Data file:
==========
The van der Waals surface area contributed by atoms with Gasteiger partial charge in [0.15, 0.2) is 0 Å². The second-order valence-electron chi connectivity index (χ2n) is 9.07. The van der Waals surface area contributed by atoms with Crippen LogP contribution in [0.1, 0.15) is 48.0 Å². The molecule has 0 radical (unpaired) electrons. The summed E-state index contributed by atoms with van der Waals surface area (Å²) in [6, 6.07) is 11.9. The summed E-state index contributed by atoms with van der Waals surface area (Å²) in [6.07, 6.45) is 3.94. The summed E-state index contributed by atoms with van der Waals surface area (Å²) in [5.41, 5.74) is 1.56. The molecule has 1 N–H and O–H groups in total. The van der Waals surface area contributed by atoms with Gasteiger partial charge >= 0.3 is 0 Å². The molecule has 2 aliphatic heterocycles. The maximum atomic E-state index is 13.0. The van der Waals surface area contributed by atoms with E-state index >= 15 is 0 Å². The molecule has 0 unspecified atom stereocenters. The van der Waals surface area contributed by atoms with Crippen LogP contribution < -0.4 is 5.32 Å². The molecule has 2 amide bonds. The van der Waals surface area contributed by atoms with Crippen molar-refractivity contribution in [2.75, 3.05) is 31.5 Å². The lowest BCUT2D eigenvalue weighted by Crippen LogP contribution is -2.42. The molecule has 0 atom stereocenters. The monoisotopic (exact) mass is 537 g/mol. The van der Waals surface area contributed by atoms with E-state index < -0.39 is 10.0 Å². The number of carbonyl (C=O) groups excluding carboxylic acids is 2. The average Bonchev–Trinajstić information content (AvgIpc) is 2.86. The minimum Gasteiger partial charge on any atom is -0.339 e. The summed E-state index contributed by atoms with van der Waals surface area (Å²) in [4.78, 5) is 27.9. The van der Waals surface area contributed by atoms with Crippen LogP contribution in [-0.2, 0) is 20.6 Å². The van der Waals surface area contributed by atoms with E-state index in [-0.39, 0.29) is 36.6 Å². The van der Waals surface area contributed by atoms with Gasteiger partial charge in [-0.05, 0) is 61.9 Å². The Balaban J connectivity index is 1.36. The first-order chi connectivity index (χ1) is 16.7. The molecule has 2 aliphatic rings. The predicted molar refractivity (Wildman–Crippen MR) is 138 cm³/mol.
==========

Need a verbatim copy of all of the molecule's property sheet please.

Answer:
The van der Waals surface area contributed by atoms with Gasteiger partial charge in [0.15, 0.2) is 0 Å². The second-order valence-electron chi connectivity index (χ2n) is 9.07. The van der Waals surface area contributed by atoms with Crippen LogP contribution in [0.1, 0.15) is 48.0 Å². The molecule has 0 radical (unpaired) electrons. The summed E-state index contributed by atoms with van der Waals surface area (Å²) in [6, 6.07) is 11.9. The summed E-state index contributed by atoms with van der Waals surface area (Å²) in [6.07, 6.45) is 3.94. The summed E-state index contributed by atoms with van der Waals surface area (Å²) in [5.41, 5.74) is 1.56. The molecule has 1 N–H and O–H groups in total. The van der Waals surface area contributed by atoms with Gasteiger partial charge >= 0.3 is 0 Å². The molecule has 2 aliphatic heterocycles. The maximum atomic E-state index is 13.0. The van der Waals surface area contributed by atoms with E-state index >= 15 is 0 Å². The molecule has 0 unspecified atom stereocenters. The van der Waals surface area contributed by atoms with Crippen LogP contribution < -0.4 is 5.32 Å². The molecule has 2 amide bonds. The van der Waals surface area contributed by atoms with Crippen molar-refractivity contribution in [2.75, 3.05) is 31.5 Å². The lowest BCUT2D eigenvalue weighted by Crippen LogP contribution is -2.42. The molecule has 0 atom stereocenters. The monoisotopic (exact) mass is 537 g/mol. The van der Waals surface area contributed by atoms with E-state index < -0.39 is 10.0 Å². The number of carbonyl (C=O) groups excluding carboxylic acids is 2. The average Bonchev–Trinajstić information content (AvgIpc) is 2.86. The minimum Gasteiger partial charge on any atom is -0.339 e. The summed E-state index contributed by atoms with van der Waals surface area (Å²) in [4.78, 5) is 27.9. The van der Waals surface area contributed by atoms with Crippen LogP contribution in [-0.2, 0) is 20.6 Å². The van der Waals surface area contributed by atoms with E-state index in [-0.39, 0.29) is 36.6 Å². The van der Waals surface area contributed by atoms with Gasteiger partial charge in [-0.05, 0) is 61.9 Å². The Balaban J connectivity index is 1.36. The first-order chi connectivity index (χ1) is 16.7. The molecule has 2 aliphatic rings. The predicted molar refractivity (Wildman–Crippen MR) is 138 cm³/mol.